Denitrification in the top soil of managed grasslands in The Netherlands in relation to soil type and fertilizer level

M.C.A. Klein, R. S P Van Logtestijn

Research output: Contribution to JournalArticleAcademicpeer-review

Abstract

During the growing season of 1989 and 1990 denitrification measurements were carried out in grazed perennial rye-grass swards on sand, loam and peat soils, each receiving two rates of nitrogen fertilizer. Denitrification was measured monthly, using a coring system with acetylene inhibition. Denitrification rates were highly variable throughout the season but tended to increase with increasing soil water content. High denitrification rates (0.1 kg N ha-1 day-1) were observed in spring and autumn, and were associated with rainfall or grazing in combination with a high soil water content. Estimated seasonal denitrification losses ranged between 1 and 21% of the fertilizer input, and showed no significant effect of fertilizer application rate. In 1990, denitrification losses were significantly higher on the loam soil. However, this difference was rather a result of different timing of sampling after rainfall or grazing, than of soil type differences. In the growing season of 1991, field experiments were carried out in the same sites, to measure denitrification losses during the first 8 or 10 days after fertilizer application. Fertilizer application significantly increased denitrification rates. Losses following one fertilizer application ranged from 6 to 9% of the fertilizer input, but only on a wet soil.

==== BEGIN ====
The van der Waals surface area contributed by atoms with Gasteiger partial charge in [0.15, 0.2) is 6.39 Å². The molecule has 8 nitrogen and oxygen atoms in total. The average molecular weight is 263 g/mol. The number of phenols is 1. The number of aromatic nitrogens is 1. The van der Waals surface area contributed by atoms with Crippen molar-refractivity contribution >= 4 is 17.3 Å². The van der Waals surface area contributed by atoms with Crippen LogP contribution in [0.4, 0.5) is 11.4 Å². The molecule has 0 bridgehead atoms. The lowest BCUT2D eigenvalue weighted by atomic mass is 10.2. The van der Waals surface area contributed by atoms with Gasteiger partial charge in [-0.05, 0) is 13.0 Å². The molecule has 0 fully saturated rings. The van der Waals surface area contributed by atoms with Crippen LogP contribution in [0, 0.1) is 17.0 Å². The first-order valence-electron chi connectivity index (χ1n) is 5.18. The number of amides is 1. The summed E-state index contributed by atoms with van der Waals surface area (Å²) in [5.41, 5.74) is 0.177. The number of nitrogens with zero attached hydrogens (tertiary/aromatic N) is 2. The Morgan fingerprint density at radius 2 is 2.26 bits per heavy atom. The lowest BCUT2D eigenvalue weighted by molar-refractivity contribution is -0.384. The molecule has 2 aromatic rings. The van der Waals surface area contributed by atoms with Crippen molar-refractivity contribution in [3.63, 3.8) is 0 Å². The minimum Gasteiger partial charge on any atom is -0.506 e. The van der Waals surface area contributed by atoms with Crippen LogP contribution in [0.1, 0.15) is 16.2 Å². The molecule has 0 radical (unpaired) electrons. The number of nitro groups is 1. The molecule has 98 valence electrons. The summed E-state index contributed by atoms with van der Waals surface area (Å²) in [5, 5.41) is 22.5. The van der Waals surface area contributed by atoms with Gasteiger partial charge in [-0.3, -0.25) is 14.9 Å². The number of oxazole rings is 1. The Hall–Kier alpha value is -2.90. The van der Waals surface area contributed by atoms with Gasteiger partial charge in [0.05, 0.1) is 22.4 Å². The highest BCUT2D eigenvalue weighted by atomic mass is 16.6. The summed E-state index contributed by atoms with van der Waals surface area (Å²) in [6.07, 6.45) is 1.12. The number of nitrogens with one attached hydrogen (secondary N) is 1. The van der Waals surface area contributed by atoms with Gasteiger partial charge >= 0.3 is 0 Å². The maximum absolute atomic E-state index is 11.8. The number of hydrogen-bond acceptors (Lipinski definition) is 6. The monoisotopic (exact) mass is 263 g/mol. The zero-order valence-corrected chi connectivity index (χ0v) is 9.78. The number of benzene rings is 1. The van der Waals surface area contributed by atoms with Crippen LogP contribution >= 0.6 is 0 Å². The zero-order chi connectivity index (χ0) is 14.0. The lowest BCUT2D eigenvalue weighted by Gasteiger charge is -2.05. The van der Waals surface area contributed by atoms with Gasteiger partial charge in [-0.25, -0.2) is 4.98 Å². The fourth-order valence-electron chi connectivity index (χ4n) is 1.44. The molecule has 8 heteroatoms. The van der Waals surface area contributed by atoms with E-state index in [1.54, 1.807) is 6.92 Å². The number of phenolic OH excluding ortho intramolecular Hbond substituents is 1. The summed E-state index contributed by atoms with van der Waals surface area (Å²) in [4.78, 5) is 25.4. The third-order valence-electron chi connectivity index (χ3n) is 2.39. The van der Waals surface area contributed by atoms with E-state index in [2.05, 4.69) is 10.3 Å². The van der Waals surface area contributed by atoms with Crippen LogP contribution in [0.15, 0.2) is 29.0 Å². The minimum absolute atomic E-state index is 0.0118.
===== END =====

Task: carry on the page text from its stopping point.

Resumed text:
Original languageEnglish
Pages (from-to)33-44
Number of pages12
JournalPlant and Soil
Volume163
Issue number1
DOIs
Publication statusPublished - Jun 1994

Keywords

  • acetylene
  • denitrification
  • fertilizer-N
  • grazed grassland
  • loam
  • peat
  • sand
  • seasonal variation
  • soil water

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